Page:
Sunday, July 01, 2007

CJ slams allegations as “attempt to defame judiciary”
Chief Justice Dilip Kumar Paudel on Sunday dismissed allegations that he met the parties to sub judice cases at his official Baluwatar residence - a violation of national and international codes of conduct for judges.
The CJ further defended himself stating that the allegation was an attempt to defame judiciary.
Breaking his long silence on the allegations, the CJ denied that he had met any parties to sub judice cases while talking to media persons at Tribhuwan International Airport before leaving on an invitation by his Chinese counterpart to China today.
However, evidence obtained by the media show that the CJ met President of the Rastriya Prajatantra Party (RPP), Rabindra Nath Sharma, twice at his official quarters ahead of Special Court hearings in two cases concerning Sharma.
When asked that there was sufficient proof that he met the parties to sub judice cases, the CJ Paudel tried to defend himself unsuccessfully and later chose to walk out of the conference room.
"Such allegations and news reports are an attempt to defame judiciary. In my four-decade long career, I've contributed much to the judiciary of the country. I have not violated any code of conducts. Even the thought of violating them has never occurred to me," the CJ tried to convince the media persons in the room.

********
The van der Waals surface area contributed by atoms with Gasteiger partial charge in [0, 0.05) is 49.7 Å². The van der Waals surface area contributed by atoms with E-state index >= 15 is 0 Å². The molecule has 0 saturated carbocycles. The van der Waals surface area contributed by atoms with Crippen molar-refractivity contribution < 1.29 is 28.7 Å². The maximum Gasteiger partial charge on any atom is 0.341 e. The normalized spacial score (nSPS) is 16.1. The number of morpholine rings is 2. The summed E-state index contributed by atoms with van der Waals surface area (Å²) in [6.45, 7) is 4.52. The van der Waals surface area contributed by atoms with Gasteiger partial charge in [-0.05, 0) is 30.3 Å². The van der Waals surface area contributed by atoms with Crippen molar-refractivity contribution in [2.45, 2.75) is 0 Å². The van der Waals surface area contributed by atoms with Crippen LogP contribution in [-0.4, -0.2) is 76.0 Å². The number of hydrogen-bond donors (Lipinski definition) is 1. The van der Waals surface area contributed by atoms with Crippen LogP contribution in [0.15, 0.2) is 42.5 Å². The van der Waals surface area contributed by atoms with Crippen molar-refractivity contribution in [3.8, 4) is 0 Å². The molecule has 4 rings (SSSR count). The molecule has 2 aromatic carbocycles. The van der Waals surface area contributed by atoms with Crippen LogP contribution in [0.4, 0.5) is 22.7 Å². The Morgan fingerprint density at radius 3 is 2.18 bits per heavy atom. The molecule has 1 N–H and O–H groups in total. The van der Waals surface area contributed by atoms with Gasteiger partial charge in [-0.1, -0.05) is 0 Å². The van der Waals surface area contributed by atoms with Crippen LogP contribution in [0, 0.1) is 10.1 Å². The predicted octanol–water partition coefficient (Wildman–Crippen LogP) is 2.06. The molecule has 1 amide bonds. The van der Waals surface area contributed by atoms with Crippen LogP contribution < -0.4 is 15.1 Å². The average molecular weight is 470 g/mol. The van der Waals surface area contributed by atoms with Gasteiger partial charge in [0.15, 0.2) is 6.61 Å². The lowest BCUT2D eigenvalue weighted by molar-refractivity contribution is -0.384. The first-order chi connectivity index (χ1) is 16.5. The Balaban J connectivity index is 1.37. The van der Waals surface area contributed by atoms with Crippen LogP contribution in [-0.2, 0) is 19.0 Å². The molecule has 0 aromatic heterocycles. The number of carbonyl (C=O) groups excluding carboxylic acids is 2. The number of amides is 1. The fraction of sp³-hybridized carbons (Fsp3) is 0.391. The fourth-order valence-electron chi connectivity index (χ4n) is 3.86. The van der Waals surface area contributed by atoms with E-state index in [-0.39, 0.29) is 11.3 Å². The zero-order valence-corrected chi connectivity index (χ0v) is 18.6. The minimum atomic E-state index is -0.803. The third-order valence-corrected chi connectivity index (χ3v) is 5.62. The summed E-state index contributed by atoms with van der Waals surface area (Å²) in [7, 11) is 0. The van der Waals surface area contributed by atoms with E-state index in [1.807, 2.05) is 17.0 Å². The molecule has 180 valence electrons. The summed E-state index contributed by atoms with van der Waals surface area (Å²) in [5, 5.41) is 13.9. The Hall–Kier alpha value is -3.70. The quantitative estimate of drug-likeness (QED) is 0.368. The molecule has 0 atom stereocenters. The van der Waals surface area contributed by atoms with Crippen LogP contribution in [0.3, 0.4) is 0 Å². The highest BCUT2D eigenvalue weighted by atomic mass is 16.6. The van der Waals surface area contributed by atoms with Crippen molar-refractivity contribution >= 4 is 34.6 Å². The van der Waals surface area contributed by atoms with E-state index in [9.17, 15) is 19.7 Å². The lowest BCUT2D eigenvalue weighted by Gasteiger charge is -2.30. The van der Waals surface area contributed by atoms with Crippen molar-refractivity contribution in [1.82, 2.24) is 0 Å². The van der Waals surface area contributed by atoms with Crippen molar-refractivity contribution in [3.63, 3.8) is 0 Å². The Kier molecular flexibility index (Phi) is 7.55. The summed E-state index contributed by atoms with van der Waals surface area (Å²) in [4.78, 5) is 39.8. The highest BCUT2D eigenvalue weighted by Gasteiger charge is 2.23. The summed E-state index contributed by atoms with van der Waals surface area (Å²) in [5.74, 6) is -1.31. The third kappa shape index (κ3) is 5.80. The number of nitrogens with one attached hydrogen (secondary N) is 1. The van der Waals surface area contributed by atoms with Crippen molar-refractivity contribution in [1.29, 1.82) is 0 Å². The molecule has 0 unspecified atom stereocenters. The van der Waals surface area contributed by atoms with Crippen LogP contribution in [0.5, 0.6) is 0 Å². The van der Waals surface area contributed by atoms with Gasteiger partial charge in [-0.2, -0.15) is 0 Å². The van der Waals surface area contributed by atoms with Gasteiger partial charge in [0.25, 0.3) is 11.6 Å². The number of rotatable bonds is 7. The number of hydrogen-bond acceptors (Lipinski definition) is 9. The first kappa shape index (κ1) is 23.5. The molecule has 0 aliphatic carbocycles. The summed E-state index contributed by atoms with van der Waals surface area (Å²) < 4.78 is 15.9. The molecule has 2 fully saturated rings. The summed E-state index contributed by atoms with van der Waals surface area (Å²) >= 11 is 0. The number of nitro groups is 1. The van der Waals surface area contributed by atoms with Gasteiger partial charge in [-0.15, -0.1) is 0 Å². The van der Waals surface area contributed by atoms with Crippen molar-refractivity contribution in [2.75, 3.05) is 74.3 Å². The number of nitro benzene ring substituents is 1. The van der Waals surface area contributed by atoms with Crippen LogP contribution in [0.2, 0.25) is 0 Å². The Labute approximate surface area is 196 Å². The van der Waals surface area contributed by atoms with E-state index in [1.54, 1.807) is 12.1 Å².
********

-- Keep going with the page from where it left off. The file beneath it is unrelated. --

Claiming that he would have to meet many people in several parties and functions as the CJ of the country, he dismissed allegations that he met any party to sub judice cases at his official residence.
When media persons asked him that RPP President Sharma had also accepted that he met the CJ and that there were enough proofs that he met other parties to sub judice cases under his jurisdiction, Paudel chose not to reply and instead walked out of the room.
Sharma, who was given clean chit by the Supreme court on Wednesday, met the CJ at his official residence first on March 6, three weeks ahead of a hearing in Sharma's case at the Special Court. Besides Sharma, the CJ also met former minister Khum Bahadur Khadka and former Deputy Inspector General of Police Kumar Koirala at his official residence. Both Khadka and Koirala are facing cases at the Supreme Court.
The National Code of Conduct for Judges,1998 and the internationally accepted Bangalore Principles on Judicial Conduct 2002, guidelines intended to establish standards for the ethical conduct of judges, say that a judge should not meet parties to cases being considered in court.
The 19-point national code of conduct, endorsed by a national conference of judges in 1998, states under point number 14 that judges should not have any "dealing" with the parties to cases. "Dealing" also means meeting, says former Supreme Court justice Laxman Prasad Aryal, one of the architects of the code.
The Bangalore Principle is even more explicit on the issue. It says, "A judge shall not allow the use of the judge's residence by a member of the legal profession to receive clients or other members of the legal profession."
However, the existing laws in the country don't say anything about the punishment of judges who breach the code of conduct.

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